Symbolism and allegory
Download
1 / 15

Symbolism and Allegory - PowerPoint PPT Presentation


  • 112 Views
  • Uploaded on

Symbolism and Allegory. Feature Menu. What Is a Symbol? Where Do We Get Symbols? Symbols in Literature Allegory Practice Part A Practice Part B. What Is a Symbol?. A symbol is an ordinary object, event, person, or animal to which we have attached a special meaning. [End of Section].

loader
I am the owner, or an agent authorized to act on behalf of the owner, of the copyrighted work described.
capcha
Download Presentation

PowerPoint Slideshow about ' Symbolism and Allegory' - blythe-blackburn


An Image/Link below is provided (as is) to download presentation

Download Policy: Content on the Website is provided to you AS IS for your information and personal use and may not be sold / licensed / shared on other websites without getting consent from its author.While downloading, if for some reason you are not able to download a presentation, the publisher may have deleted the file from their server.


- - - - - - - - - - - - - - - - - - - - - - - - - - E N D - - - - - - - - - - - - - - - - - - - - - - - - - -
Presentation Transcript
Symbolism and allegory
Symbolism and Allegory

Feature Menu

What Is a Symbol?

Where Do We Get Symbols?

Symbols in Literature

Allegory

Practice Part A

Practice Part B


What is a symbol
What Is a Symbol?

A symbol is an ordinary object, event, person, or animal to which we have attached a special meaning.

[End of Section]


Where do we get symbols
Where Do We Get Symbols?

  • Public symbols

    • have been inherited, or handed down over time

  • are widely known

  • show up in art and literature

Note


Where do we get symbols1
Where Do We Get Symbols?

What does each of these symbols stand for? Why do you think they have taken on the meanings they have?

justice

love

luck


Where do we get symbols2
Where Do We Get Symbols?

  • Invented symbols

    • come about when writers make a character, object, or event stand for some human concern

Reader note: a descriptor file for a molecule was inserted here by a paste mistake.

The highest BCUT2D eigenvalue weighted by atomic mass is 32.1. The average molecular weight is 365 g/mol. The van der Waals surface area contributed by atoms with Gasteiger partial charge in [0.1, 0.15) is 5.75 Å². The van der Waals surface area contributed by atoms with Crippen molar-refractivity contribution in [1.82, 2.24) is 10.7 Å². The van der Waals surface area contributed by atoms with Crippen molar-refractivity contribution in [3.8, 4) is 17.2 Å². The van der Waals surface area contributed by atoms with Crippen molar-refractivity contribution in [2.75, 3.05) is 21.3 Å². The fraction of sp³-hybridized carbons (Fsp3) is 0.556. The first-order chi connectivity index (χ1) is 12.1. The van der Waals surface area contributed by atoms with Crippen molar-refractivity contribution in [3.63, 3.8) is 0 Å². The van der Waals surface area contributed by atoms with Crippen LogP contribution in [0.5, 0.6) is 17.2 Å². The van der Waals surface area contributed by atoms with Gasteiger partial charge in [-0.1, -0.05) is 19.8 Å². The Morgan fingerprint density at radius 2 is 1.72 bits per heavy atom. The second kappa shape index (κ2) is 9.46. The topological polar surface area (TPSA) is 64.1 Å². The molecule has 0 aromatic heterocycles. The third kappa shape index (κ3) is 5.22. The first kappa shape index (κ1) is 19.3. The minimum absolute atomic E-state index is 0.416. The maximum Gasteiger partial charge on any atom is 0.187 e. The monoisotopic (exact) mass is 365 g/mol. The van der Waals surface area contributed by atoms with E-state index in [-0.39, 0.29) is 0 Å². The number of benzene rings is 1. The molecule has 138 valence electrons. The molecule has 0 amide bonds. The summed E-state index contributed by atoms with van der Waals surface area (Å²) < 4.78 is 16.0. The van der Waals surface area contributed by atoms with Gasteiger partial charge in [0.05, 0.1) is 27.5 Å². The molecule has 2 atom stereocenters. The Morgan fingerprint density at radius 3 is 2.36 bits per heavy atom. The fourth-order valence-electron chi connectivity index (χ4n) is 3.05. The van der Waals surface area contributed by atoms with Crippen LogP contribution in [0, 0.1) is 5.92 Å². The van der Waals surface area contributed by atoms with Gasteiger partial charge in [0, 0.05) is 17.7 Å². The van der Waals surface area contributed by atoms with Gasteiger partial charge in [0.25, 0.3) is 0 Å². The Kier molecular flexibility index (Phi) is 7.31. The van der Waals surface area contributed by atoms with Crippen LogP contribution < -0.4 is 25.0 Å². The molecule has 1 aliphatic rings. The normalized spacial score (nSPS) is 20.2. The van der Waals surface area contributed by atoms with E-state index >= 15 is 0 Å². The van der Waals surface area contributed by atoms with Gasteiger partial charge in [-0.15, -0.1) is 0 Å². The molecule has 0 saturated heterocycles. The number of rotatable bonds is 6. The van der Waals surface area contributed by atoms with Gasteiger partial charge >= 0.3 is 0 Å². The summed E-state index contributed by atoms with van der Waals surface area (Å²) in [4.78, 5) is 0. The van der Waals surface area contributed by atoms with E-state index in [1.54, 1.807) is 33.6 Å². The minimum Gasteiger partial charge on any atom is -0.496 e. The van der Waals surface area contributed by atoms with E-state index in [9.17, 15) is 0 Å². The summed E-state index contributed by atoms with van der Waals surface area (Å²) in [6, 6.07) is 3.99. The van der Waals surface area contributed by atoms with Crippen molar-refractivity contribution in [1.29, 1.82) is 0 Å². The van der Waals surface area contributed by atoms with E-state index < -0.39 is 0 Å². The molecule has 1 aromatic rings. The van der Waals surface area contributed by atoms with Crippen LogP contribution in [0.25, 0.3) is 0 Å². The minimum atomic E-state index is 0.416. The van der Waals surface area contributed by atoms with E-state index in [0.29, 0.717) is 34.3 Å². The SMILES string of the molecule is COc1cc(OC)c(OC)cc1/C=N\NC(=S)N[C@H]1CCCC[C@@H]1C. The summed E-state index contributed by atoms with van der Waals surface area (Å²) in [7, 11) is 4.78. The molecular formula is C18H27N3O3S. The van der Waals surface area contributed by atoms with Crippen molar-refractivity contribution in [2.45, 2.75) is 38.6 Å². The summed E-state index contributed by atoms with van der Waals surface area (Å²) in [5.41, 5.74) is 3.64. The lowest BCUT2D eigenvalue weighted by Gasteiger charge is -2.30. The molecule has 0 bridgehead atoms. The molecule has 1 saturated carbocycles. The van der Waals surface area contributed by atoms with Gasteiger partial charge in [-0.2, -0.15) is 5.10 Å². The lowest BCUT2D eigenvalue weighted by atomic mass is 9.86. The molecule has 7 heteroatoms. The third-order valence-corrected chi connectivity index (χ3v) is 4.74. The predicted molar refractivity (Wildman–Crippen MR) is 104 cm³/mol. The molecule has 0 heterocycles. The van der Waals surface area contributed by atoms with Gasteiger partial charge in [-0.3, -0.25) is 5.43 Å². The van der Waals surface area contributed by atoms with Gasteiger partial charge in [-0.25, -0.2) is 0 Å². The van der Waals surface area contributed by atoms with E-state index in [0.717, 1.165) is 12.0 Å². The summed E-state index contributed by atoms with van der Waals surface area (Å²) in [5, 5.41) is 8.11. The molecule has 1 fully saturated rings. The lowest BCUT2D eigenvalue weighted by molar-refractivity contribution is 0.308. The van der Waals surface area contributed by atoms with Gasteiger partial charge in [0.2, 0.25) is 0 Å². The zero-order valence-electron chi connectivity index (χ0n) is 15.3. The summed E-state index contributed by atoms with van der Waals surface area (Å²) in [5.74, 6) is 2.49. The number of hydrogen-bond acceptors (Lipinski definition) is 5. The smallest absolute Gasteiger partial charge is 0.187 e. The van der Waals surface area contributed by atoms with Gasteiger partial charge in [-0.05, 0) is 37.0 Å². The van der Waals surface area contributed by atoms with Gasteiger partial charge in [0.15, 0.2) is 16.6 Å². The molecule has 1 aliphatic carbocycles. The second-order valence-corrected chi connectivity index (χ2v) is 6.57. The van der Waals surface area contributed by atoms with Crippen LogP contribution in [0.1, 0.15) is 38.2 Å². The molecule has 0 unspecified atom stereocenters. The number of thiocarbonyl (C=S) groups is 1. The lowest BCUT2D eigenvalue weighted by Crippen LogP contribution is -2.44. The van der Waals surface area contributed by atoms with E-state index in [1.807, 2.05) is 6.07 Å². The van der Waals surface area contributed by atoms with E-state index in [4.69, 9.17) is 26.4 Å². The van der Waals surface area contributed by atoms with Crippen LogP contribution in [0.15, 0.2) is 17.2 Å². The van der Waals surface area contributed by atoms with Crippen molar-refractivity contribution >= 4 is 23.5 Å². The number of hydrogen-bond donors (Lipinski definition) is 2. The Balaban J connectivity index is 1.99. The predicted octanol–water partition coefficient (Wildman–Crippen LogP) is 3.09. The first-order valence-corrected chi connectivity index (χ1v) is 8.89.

• sometimes become well known and gain the status of public symbol

[End of Section]


Symbols in literature
Symbols in Literature

  • Writers use symbols to

    • suggest layers of meaning that a simple, literal statement could never convey

  • speak more powerfully to the reader’s emotions and imagination

  • make their stories rich and memorable


Symbols in literature1
Symbols in Literature

Quick Check

What might the cake symbolize in this passage?

The most prominent object was a long table with a tablecloth spread on it. . . . An épergne or centrepiece of some kind was in the middle of this cloth; it was so heavily overhung with cobwebs that its form was quite undistinguishable; . . . I saw speckled-legged spiders with blotchy bodies running home to it, and running out from it. . . .

“What do you think that is?” she asked me, again pointing with her stick; “that, where those cobwebs are?” . . .

“It’s a great cake. A bride-cake. Mine!”

from Great Expectations by Charles Dickens

What is your emotional response to the description of the cake?

[End of Section]


Allegory
Allegory

Allegory—a story in which characters, setting, and actions stand for something beyond themselves, such as

  • abstract ideas

  • moral qualities

  • historical figures or events


Allegory1
Allegory

  • Allegories

    • can be read on two levels: literal and symbolic

  • are often intended to teach a moral lesson or make a comment about goodness and vice


Allegory2
Allegory

Characters and places in allegories often have names that reveal their symbolic significance:

Characters

Places

Death

Vanity

Good Deeds

Ignorance

Celestial City

Vanity Fair

Hill of Difficulty

Valley of Fear


Allegory3
Allegory

Quick Check

What do you think Everyman, the main character of the allegory, stands for?

One day, Everyman is summoned by Death to give an accounting of his life. Everyman ask his friends Fellowship, Beauty, Strength, and Good Deeds to go with him to tell Death that he has led a good life. Only Good Deeds stays with him to the end.

—summary of “Everyman”

What comment about fellowship, beauty, and strength does this allegory make?

[End of Section]


Allegory4
Allegory

Quick Check

On a symbolic level, what does it mean that only Good Deeds stays with Everyman to the end?

One day, Everyman is summoned by Death to give an accounting of his life. Everyman ask his friends Fellowship, Beauty, Strength, and Good Deeds to go with him to tell Death that he has led a good life. Only Good Deeds stays with him to the end.

—summary of “Everyman”


Practice
Practice

A. Think about the great number of symbols we’re surrounded by in everyday life. For starters, identify what the items below stand for. Then, see if you can explain the basis for the symbol—why is this symbol appropriate for what it stands for?

  • A snake

  • An eagle

  • Spring

  • An owl

  • A white flag

[End of Section]


Practice1
Practice

B. Here is a brief poem that works on two levels: a literal level and a symbolic level. A fen is a swampy place. What does the fen symbolize in this poem?

I May, I Might, I Must

If you will tell me why the fen

appears impassable, I then

will tell you why I think that I

can get across it if I try.

—Marianne Moore

[End of Section]



ad